They say rest is good for you, enforced rest is even better for you but even harder especially when you know that any movement you do will cause you to feel pain and go backwards. It is frustrating and difficult. Many of my friends with asthma and other lung diseases know exactly what it is like and share my frustrations. For me it makes getting back to work difficult because doing nothing you feel invincible but when do you know that you are ok to go back to work?? It is a hard call and loving work means you want to go back as soon as possible.

I find my self very fortunate as I have my patient and public involvement stuff which I can occupy myself with when having to be inactive and resting. It keeps my brain really active and i feel like I am doing something good with my down time. It is important and it stops me dwelling on what I imagine I should be doing. I would torment myself otherwise. Also writing this blog and the various support groups I am in helps me through it all but I know others don’t have that which is why I am so passionate about PPI because of the impact it has had on me. I am sure I would have long given up the prospect of even returning to work or do anything had I not had a such positive experience being involved in research. It has made the time that stands still move on and passes and soon it is the day to return to work.

How do I know when I am ready to go back to work properly and actually ready rather than my brain is super bored and I need to do something? This time it has taken me longer to go back to work which Im not ecstatic about however over the past week I have noticed how many people say how much better I am looking and how my breathing appears and sounds. This is the first time in a very long time that people have said positive things about how I look or appear compared with how I look like death warmed up and sound like I have swallowed a whistle. It think this is down to a combination of things, 1 having a better steroid regime which is preventing the dip I kept having late on in the day, 2 switching medical team to a new consultant, asthma nurse etc and having confidence in this team and knowing that things are getting looked into compared to before, and lastly I have been off longer but then I was kept longer in hospital and was reliant on less nebulisers when I was discharged than when I am admitted to the Royal and get discharged often before I can even walk the length of the room and often just bounce back in meaning I am not great and more stress on my body. So there is a number of different factors this time that have changed.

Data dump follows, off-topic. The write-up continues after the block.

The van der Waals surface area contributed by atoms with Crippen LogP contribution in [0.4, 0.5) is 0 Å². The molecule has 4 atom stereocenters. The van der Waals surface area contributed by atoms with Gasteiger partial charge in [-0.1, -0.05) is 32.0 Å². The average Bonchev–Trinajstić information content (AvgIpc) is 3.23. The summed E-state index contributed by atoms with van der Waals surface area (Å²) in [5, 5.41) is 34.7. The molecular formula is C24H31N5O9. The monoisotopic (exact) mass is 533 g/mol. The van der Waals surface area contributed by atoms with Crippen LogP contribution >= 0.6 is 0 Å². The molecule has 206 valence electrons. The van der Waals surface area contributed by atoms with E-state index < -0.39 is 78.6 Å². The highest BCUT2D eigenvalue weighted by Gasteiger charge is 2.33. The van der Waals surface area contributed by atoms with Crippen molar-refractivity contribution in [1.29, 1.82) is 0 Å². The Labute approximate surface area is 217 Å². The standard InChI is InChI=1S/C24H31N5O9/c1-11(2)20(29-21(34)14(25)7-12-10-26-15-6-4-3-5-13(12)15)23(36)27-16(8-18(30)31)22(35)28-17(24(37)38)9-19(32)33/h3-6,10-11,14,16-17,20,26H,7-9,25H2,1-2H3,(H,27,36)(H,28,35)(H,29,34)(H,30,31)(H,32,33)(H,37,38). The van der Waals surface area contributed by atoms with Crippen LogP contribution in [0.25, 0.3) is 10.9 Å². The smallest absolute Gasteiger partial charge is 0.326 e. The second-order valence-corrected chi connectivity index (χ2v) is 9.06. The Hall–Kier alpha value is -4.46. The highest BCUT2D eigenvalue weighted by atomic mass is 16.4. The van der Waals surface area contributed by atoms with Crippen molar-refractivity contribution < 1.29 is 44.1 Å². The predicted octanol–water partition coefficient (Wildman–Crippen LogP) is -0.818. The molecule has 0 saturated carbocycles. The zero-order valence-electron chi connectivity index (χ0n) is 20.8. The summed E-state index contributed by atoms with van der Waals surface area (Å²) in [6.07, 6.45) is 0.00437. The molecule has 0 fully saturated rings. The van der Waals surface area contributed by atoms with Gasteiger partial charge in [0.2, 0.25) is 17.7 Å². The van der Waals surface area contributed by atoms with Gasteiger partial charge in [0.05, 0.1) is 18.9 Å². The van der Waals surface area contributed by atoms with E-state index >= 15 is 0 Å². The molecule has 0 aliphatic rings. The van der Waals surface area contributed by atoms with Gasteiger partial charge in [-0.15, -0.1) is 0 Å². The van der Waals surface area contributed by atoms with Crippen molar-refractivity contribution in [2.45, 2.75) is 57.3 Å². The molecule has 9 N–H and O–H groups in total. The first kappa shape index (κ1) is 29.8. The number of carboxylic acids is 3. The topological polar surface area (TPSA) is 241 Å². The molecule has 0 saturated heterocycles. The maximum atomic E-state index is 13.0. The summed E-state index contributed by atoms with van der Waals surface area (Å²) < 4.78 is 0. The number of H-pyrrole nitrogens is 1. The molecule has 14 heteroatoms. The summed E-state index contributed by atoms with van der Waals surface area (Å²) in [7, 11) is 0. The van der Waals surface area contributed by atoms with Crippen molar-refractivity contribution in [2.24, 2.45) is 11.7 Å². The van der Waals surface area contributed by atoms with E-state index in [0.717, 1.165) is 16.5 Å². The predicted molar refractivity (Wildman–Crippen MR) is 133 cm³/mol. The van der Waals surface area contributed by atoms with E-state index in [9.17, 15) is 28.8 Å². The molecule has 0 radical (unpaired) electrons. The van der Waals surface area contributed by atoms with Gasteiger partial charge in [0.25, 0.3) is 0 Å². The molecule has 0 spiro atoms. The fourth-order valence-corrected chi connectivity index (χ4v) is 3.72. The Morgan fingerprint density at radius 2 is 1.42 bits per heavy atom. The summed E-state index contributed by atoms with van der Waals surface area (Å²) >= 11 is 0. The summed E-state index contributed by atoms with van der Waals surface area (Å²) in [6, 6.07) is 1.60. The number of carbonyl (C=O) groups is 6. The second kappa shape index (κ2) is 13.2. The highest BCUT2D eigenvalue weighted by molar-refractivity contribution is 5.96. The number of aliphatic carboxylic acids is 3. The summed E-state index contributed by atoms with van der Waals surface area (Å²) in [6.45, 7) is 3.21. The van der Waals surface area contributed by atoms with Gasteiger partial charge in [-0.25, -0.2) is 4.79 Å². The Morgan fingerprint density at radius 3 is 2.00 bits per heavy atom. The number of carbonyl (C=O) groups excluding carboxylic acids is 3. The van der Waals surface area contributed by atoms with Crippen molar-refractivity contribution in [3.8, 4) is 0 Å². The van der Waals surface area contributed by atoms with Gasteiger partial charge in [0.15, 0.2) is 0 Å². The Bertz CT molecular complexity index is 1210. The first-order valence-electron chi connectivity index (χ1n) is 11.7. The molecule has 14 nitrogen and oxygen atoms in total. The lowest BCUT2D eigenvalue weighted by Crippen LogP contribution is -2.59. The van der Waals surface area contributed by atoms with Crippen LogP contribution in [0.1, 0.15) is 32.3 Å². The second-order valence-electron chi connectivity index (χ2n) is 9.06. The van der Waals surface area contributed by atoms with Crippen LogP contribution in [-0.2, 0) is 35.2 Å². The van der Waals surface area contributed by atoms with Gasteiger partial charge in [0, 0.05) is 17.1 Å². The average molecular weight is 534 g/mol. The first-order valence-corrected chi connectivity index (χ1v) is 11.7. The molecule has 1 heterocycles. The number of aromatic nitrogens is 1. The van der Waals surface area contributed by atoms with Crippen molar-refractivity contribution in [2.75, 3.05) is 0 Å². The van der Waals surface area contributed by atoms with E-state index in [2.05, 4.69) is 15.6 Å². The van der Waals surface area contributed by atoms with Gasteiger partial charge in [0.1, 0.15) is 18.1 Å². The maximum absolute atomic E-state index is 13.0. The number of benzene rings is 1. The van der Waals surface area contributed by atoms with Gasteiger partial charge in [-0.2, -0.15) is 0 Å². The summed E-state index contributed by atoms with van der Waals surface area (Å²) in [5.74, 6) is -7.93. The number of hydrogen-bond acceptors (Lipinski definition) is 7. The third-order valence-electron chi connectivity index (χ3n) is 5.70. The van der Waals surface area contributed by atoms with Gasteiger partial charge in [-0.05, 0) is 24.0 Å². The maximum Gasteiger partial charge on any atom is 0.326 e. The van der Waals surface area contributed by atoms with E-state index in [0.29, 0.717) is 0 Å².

The last few days have been a great test for me to see how I really am doing. Going in to work to help with registrar peritoneal dialysis teaching which I really enjoyed and felt like I was useful. I must say I do love teaching but not just the teaching about something but instilling in the teaching and training how important the patient is and not just to get them better but respecting their choice and understanding what is important to them. I feel in renal this sometimes can be over looked especially when a patient chooses peritoneal dialysis as the work up can be longer and if they suddenly decline and require dialysis without a second thought a temporary line is stuck in them and then thats them on haemodialysis.

Today was also another great check to see how the lungs were doing. I attended a collider to discuss ‘Decision Support for Asthma’ which was industry partners, researchers, clinicians as well as patients to brain storm ways to help those with asthma. It was a fascinating meeting and what was clear was the passion of all those that attended to help people with asthma. Ideas were not the same in the groups but the patient and patient choice was at the centre. As a patient it was great to share what is useful and what is not useful to living with asthma. I will write a different post about this as I hope it will have positive outcomes and lead to new innovations.  I was tired by the end of the day but a good tired and not too chesty either despite the really hot weather and humidity (which I think will only get worse as the weekend goes on!!).

 

So fingers crossed when I see the GP on Wednesday she gives me the thumbs up to go back to work and some normality can return to my life!!!

2016 Round Up!

2016 has been a pretty awful year. There have been highs but there has also been some mega low points so like much of the world I am looking forward to 2017 and to it being better than this year has been.

January, I guess the start of the year set it off, after being admitted to the intensive care unit on Hogmanay with my asthma. This really took it out of me as for the first time I could not work out what went wrong and why I went downhill so quickly. It still haunts me to this day about how it all went off so quickly.

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Then after being discharged too early (i am one who will go as soon as possible but this time I wasn’t and knew I shouldn’t be going home but the Dr’s were not listening!). So two weeks after discharge I got readmitted and spent my 30th birthday on the respiratory ward which I know all to well. So I guess its not too bad as I knew who everyone is etc but its not the best feeling.

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Photo from on my 30th birthday. At this point I didnt think the year could get much worse. I was off work so long and really worried about being able to keep working. January was one long fight and I was so glad so see the back of it.

February was a better month. Spending time with my nephew making pancakes and also being part of the Scotland squad. Despite the my last hospital admission occurring mid Scotland training weekend I was still able to trial for Home Internationals in Guildford Surrey later in the year so it gave me focus. Having that focus was a huge thing for me and a real positive in what seemed like a whole heap of negativity.